For the first time in New York City, a baby has been born with microcephaly linked to the Zika virus, the city's Health Department announced today. The birth defect, where a baby's head is smaller than average, can also cause infants to suffer other brain problems, which is the case in this baby, according to DOH. The child has tested positive for Zika virus, and is being monitored along with the mother, who's believed to have contracted the virus in an area with ongoing Zika transmission during her pregnancy.

"The City has been preparing for this scenario for many months now, and we stand ready to help families caring for an infant with microcephaly," Deputy Mayor for Health and Human Services Dr. Herminia Palacio said in a statement. "This case is a sad reminder that Zika can have tragic consequences for pregnant women."

As of July 15th, 2,000 pregnant women in NYC have been tested for Zika, and 41 have gotten positive test results. At the end of May, a baby girl was born in New Jersey with Zika-related birth defects such as microcephaly and low birth weight, but this is the first case of such symptoms that the city's seen.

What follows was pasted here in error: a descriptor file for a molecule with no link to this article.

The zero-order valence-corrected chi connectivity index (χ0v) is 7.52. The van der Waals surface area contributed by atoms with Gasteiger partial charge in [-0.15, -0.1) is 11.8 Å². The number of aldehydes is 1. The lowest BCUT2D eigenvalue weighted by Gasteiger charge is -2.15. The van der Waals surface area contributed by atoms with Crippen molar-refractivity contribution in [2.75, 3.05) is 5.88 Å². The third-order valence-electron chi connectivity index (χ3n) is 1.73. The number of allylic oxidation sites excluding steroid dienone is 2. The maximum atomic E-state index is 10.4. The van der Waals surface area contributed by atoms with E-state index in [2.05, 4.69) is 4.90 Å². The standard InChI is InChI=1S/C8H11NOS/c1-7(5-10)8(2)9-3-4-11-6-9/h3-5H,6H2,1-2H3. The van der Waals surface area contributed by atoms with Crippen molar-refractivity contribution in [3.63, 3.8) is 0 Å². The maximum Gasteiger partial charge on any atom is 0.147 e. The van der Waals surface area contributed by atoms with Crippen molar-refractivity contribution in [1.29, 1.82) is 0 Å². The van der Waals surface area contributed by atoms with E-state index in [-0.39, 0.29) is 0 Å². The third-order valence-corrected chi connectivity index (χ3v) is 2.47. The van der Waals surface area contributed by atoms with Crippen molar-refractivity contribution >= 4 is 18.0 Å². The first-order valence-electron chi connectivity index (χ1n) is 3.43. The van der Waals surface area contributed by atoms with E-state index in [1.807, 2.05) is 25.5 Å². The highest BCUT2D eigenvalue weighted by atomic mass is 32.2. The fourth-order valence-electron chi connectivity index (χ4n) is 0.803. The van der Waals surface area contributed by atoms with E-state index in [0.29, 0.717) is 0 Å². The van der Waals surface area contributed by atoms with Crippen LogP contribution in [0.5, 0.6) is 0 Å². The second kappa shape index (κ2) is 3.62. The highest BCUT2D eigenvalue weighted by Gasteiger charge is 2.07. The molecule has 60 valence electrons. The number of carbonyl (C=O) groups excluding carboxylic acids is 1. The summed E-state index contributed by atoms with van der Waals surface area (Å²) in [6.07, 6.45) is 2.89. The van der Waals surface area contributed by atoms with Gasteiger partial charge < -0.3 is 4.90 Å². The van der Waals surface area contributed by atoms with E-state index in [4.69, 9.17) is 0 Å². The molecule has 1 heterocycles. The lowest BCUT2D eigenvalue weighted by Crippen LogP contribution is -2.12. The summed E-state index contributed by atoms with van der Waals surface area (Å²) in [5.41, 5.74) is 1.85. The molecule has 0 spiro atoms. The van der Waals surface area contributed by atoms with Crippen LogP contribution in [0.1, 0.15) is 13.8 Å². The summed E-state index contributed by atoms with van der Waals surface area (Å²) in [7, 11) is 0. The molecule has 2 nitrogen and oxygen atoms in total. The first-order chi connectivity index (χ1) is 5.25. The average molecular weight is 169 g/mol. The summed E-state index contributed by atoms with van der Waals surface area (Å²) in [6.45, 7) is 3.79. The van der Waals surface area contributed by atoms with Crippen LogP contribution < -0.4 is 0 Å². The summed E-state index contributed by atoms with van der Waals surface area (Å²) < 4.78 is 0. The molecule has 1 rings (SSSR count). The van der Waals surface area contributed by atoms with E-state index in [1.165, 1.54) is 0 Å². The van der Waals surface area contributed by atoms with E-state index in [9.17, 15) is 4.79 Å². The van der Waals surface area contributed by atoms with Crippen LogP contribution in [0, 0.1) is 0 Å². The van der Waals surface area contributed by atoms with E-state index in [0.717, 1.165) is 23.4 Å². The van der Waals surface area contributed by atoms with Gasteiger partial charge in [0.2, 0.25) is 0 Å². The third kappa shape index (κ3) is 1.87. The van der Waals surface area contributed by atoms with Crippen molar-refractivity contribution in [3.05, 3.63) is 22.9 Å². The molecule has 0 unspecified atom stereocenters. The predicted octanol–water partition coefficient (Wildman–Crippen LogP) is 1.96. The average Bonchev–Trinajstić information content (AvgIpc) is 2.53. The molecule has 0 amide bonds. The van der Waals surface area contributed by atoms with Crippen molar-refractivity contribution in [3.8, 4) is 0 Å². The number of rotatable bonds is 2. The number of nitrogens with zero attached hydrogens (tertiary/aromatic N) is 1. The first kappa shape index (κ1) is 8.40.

This news comes just two days after the Health Department announced that despite its public awareness campaign, pregnant New Yorkers have been taking a sort of laissez-faire approach toward avoiding the virus by continuing to travel to Zika-affected regions. In response, the department launched an even more aggressive social media campaign, and urged pregnant women to avoid traveling to areas with active virus transmission.

"We are monitoring the baby's health closely and connecting the family with the necessary services to take care of their child," Health Commissioner Dr. Mary T. Bassett said today. "I remind all pregnant women in New York City, and those trying to get pregnant, that they should delay travel to places where there is active Zika transmission. As we see today, the consequences for the child can be devastating."

New York City does not have active transmission of the virus yet—meaning that Zika-carrying mosquitoes haven't yet infiltrated the city—but 346 New Yorkers have been diagnosed as of July 15th, four of whom received it through sexual transmission.

The CDC has been recommending that males traveling to Zika-affected regions wait eight weeks before having unprotected sex with female partners—and that goes up to six months if they actually have the virus—and should use condoms for the duration of a partner's pregnancy. The city recently extended those guidelines to women with pregnant partners, as they're not sure how the virus behaves in vaginal fluid and were thrown for a loop last week when the first case of female-to-male transmission was found in NYC.